There's a gap between having a brilliant idea and committing your idea to reality.
...and that gap is called gut-wrenching fear thrown together with a handful of doubt!
On the surface completing a project and getting it out there seems simple, since your inspiration gives you a lot of energy to follow your idea through. You plan what you need to do next, you make your project and you're ready to release it to the world.
At the start, your excitement outweighs reality, but that's okay because your momentum carries you through.
It's not hard work when you're interested in breaking your own barriers and putting your 'all' into something special and unique.
You're even more ecstatic because you've put your heart and soul into it and you can only imagine that when you show the wider world, it's going to receive the same joy that you're experiencing in this moment.
Once the project has been made to the best of your ability, you're ready to share it with other people.
But wait! What is that feeling in your chest or gut?
It feels almost painful. You're tensing up, gritting your teeth and maybe even starting to form beads of sweat on your forehead. What is happening!?
The plan says "come up with an idea, make the idea and post about the idea." They are all easy things! Except, emotionally, they are not.
Up until this point your inspiration was leading you and that makes all possible outcomes infinite. You still get to live in your imagination of what could happen before you post anything.
But the action of posting your project to the world guarantees you an outcome, suddenly the possibilities become finite and you begin to worry about what your outcome is going to be. How are people going to react?
The truth is this is a totally good fear to have.
It's the good kind of doubt because it's testing your awareness about what you have created. It means you care a whole lot about the work you're producing.
It means that if your ideas/project receive a poor reception, you're absolutely prepared to make it better.
Once you've been able to post about your project and gotten over that fear, you've got to stay focused on measuring the results.
Let your reaction to your results subside without criticising yourself for any negative feedback you may have received, even if that means your project received no engagement at all.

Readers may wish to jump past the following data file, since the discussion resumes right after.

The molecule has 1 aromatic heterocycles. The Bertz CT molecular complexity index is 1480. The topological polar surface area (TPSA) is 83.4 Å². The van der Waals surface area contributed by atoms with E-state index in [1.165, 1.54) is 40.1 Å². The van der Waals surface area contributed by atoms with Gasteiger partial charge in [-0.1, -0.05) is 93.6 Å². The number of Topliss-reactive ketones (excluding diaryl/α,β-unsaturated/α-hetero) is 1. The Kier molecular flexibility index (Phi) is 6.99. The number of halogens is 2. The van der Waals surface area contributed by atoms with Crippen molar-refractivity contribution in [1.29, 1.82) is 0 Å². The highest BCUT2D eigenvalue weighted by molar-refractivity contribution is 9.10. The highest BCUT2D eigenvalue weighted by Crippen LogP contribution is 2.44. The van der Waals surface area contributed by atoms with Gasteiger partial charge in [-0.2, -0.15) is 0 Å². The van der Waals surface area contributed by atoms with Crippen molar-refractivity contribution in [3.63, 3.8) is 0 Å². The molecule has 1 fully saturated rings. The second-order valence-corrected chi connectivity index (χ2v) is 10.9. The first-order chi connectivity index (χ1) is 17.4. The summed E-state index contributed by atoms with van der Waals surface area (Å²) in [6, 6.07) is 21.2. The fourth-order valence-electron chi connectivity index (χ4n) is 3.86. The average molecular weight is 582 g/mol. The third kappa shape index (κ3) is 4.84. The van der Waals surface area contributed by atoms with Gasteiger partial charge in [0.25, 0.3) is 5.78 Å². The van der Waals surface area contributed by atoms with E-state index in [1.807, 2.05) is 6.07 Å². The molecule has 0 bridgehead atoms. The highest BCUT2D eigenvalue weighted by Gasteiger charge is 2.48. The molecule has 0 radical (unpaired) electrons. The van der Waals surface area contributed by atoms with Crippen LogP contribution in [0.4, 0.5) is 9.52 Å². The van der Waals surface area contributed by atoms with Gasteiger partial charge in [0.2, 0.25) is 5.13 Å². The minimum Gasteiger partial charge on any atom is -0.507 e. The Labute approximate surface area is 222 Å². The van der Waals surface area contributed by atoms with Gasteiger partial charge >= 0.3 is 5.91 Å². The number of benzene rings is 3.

You need to be able to detach and evaluate your results for what they are, use it to fuel your inspiration once again and make your project better.
Besides, everything you do is a work in progress!
You're not alone, everyone feels this type of pain when they are about to share something with a wider audience that is special to them or something they've worked hard on.
Sometimes the very first steps in talking about a project can make you feel this fear and there are going to be more moments along your journey that are going to give you that heart thumping, boot shaking and mouth trembling fear.
The message is not to give up before you reach your final destination. Your end goal. The where you would like to be if this project was a massive success. There are going to be many of these moments along the way, and each one contributes to your growth.
Fear is always going to be present but so is the inspiration, energy and excitement that's going to make you start up again and reach for heights that are totally awesome.
"You gain strength, courage and confidence by every experience in which you really stop to look fear in the face." - Eleanor Roosevelt.
I talk more about the emotional experiences you face when you are going through the production cycle and building a business solo in my book Emmerse Yourself. For a more in-depth look into shaping up your own beliefs while you strive towards your goals, grab your copy on Amazon.
From the Creative Director,
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